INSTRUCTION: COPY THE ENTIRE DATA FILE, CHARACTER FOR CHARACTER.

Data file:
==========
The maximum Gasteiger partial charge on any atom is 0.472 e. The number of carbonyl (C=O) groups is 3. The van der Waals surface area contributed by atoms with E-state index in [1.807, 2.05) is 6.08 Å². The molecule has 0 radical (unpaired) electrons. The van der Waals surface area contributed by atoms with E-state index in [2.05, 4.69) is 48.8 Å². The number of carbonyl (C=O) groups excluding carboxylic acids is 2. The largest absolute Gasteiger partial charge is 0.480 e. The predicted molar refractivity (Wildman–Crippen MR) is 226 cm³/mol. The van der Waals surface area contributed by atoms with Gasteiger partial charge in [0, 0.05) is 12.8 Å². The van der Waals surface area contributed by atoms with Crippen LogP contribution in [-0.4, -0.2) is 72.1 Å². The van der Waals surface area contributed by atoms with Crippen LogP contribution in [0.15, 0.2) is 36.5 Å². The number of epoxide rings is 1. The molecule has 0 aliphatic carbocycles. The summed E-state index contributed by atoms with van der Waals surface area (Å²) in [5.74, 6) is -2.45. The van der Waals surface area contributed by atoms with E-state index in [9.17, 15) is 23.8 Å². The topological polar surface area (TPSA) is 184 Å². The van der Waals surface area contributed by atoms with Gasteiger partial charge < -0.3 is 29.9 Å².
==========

The maximum Gasteiger partial charge on any atom is 0.472 e. The number of carbonyl (C=O) groups is 3. The van der Waals surface area contributed by atoms with E-state index in [1.807, 2.05) is 6.08 Å². The molecule has 0 radical (unpaired) electrons. The van der Waals surface area contributed by atoms with E-state index in [2.05, 4.69) is 48.8 Å². The number of carbonyl (C=O) groups excluding carboxylic acids is 2. The largest absolute Gasteiger partial charge is 0.480 e. The predicted molar refractivity (Wildman–Crippen MR) is 226 cm³/mol. The van der Waals surface area contributed by atoms with Gasteiger partial charge in [0, 0.05) is 12.8 Å². The van der Waals surface area contributed by atoms with Crippen LogP contribution in [-0.4, -0.2) is 72.1 Å². The van der Waals surface area contributed by atoms with Crippen LogP contribution in [0.15, 0.2) is 36.5 Å². The number of epoxide rings is 1. The molecule has 0 aliphatic carbocycles. The summed E-state index contributed by atoms with van der Waals surface area (Å²) in [5.74, 6) is -2.45. The van der Waals surface area contributed by atoms with E-state index in [9.17, 15) is 23.8 Å². The topological polar surface area (TPSA) is 184 Å². The van der Waals surface area contributed by atoms with Gasteiger partial charge < -0.3 is 29.9 Å².